Daniel Pineda used to be an engineer. Now he’s the executive chef and restaurateur at the helm of Seddon’s new Mexican diner, Súperchido.
The career change may seem unlikely, but for Pineda, it made perfect sense. He fell in love with the cuisine on a trip to the Americas and has been enamoured ever since. Back home he began recreating Mexican dishes, eventually developing his skills enough to launch a corporate catering company. Hospitality remained a side hustle until May 2021, when he left engineering behind to open Súperchido with his sister, Sarah Pineda, and partner Beatrice Nacor.
The earlier catering gig proved a handy way for Pineda to test his dishes and find the real crowd-pleasers. He calls the menu a ‘best of’, with each dish’s region of origin called out alongside it.
You’ll find several kinds of regional tacos, including Mexico City’s famous al pastor: pork belly marinated in earthy achiote paste, then roasted on a vertical spit, a method originally introduced to Mexico by Lebanese immigrants.
Vegetarian options might include a Mexico City-style taco containing queso añejo and fire-roasted pumpkin; a Baja-style barramundi taco, and a carne asada rendition from the north of Mexico. Unlike the others, this one’s served on house-made flour tortillas, rather than La Tortilleria’s corn tortillas.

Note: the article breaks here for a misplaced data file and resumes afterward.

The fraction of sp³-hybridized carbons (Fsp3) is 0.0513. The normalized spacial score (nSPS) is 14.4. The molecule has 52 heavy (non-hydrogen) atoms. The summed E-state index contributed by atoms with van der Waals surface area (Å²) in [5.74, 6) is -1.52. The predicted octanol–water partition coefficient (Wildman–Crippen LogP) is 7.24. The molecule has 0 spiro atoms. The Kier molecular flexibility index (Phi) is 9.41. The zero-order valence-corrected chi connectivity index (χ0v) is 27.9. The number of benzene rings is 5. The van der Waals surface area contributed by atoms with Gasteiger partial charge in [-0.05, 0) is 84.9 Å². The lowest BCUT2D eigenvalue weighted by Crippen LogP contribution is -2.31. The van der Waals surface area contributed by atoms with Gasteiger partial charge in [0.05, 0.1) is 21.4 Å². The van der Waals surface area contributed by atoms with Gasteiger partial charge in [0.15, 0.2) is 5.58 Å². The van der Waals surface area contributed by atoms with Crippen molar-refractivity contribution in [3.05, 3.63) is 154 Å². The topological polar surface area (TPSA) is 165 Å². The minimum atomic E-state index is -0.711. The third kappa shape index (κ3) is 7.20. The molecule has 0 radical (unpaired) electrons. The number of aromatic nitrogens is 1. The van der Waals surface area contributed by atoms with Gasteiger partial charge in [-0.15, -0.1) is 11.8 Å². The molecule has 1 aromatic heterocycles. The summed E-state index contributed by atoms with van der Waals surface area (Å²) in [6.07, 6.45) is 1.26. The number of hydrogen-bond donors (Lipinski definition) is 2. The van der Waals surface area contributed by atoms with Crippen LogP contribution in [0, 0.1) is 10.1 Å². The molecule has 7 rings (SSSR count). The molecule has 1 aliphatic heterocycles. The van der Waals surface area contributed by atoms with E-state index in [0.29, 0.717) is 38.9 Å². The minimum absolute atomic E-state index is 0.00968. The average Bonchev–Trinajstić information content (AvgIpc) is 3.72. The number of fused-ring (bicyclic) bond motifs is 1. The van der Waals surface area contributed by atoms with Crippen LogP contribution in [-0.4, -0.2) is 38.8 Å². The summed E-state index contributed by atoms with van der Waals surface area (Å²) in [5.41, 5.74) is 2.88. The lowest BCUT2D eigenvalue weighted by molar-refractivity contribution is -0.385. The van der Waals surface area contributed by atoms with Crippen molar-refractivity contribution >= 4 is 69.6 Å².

Larger dishes might include Black Angus birria – a slow-braised beef stew created in Jalisco and recently popularised in southern California. Get it by the bowl, with a side of corn tortillas for dipping. Then there’s the Yucateco dish, cochinita pibil – here, pork ribs and pork belly marinated in citrus juice and slow-roasted inside banana leaves – and a Pueblan peanut and seasame mole (sauce) paired with seasonal roast veg.
The restaurant’s front bar is stocked with an extensive range of Mexican beers and spirits, the latter mixed in a handful of original and classic cocktails and mocktails. Think house-made cashew horchata; a lavender Tommy’s Margarita; a Sloe Gin Fizz; a mezcal Paloma spiced up with chilli salt; and La Pineda, a house creation of tequila, pandan, ginger, lime and cream, which nods to Pineda’s Filipino background.